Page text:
Corecore also inherited its artsy aesthetic

Using a primarily visual medium, TikTok creators have long been drawn to aesthetically intriguing palettes, and the clips being collaged in #nichecore often come from movies acclaimed for their artistic achievement. Like nostalgia-styled movies or a Tumblr look-book, videos like this maintain a continuity of color, balance, and a vintage façade along the lines of the Wes Anderson movies it features: "Fantastic Mr. Fox" and "Moonrise Kingdom." Set to a dramatic and sweeping movie score and including dialogue from several movies, the #nichecore video also includes moments from relatively popular films like "Joker," "Eternal Sunshine of the Spotless Mind," and "Whiplash," making the video itself decidedly not niche. 

The genre collages emotional content

One popular video began with the question, "How are you?" followed by clips of emotional moments from TV shows, descriptions of income inequality, discussions of artificial intelligence, and modern life's pressures to be conventionally successful. Other creators meditate on the pervasive loneliness characteristic of life today, while some nichecore videos seem to have little to say, featuring slow-motion videos of nature with the captions like, "Admire Existence. Be Human." 

On the other side of TikTok's melodramatic corecore videos, you might get ones that feel like they're just sad for the sake of being sadone captioned "real" cues "Song on the Beach" from "Her" then a rainy scene from a "Spiderman" movie. Utilizing climactic moments from a range of media sources, the video achieves an effective, if not somewhat empty, resemblance to an emotionally evocative piece of media. But it may still remain less than the sum of its parts.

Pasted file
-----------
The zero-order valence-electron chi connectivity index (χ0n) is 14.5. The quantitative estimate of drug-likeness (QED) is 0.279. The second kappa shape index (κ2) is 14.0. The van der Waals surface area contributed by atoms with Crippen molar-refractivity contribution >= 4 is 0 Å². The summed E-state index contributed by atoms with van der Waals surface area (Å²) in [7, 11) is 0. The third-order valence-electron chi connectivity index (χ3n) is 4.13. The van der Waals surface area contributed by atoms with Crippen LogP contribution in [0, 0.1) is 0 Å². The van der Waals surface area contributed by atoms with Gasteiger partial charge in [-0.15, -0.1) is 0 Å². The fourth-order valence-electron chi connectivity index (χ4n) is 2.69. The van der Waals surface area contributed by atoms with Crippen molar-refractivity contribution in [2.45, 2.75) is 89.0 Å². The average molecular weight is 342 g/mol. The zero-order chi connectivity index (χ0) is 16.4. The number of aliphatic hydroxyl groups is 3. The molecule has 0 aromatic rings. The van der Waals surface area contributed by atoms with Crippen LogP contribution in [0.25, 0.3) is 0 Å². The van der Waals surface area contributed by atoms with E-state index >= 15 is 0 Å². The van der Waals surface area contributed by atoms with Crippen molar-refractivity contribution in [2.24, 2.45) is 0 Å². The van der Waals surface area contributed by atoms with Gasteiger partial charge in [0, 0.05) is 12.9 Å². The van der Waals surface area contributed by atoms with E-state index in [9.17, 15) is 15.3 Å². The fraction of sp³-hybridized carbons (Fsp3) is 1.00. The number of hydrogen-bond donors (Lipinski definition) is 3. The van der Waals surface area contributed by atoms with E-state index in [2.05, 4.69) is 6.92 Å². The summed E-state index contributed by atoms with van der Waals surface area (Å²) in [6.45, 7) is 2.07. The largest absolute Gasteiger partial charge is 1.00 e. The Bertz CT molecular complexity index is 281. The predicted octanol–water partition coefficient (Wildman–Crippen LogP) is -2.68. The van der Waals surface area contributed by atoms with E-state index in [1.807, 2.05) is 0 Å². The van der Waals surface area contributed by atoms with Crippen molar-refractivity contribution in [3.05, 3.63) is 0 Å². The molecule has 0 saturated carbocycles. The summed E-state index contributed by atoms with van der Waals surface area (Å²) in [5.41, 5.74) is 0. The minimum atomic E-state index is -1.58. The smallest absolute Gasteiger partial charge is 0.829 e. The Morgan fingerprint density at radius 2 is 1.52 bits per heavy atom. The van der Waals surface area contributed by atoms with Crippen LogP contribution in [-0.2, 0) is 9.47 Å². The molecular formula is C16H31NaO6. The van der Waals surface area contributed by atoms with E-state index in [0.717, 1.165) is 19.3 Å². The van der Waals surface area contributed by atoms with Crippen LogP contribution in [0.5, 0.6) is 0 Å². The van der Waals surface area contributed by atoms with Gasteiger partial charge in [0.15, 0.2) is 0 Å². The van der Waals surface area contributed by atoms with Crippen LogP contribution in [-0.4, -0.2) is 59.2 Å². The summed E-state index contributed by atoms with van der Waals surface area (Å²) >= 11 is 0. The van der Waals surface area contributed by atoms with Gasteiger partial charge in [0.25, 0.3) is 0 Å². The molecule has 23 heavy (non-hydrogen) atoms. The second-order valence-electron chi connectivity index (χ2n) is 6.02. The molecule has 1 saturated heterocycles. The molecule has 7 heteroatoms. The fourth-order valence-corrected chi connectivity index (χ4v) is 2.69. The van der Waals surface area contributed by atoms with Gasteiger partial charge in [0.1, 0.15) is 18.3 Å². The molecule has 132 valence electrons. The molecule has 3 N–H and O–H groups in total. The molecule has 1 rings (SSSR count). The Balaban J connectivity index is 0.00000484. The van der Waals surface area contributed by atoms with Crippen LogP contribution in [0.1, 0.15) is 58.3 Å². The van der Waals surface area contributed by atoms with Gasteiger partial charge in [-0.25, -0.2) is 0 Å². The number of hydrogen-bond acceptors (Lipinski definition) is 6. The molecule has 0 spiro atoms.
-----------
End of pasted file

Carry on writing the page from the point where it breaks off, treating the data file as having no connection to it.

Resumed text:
Corecore can feel personal

Corecore videos can also be a blend of personal videos and movie footage, or a simple narrated reflection on love and loss. Still, digital culture writer Kieran Press-Reynolds told Mashable about his reservations regarding the corecore movement and its inevitable dilution in a sea of TikTok videos. He explained, "It can start to feel like just listlessly scrolling, your mind overwhelmed by hashtags, drowned in a digital murk of media that doesn't ever really profoundly affect you but kind of swishes over you like a limply lapping tide." However, corecore itself is a reflection of that very listlessness, confusion, and media overwhelm that TikTok begets through hours of scrolling. So, can a trend really lose its effectiveness if the point it makes is also the phenomenon it perpetuates?

Press-Reynolds continued, "I don't see how culture can keep fracturing and growing increasingly decentralized without reaching some sort of impasse — people can't keep creating cores and cores and corecores forever." But what is anything new and vibrant in culture but some subtle shift toward — or away from — a previous trend or familiar visual language? TikTok is ultimately a platform meant to fracture, stitch, and re-fracture culture on a loop.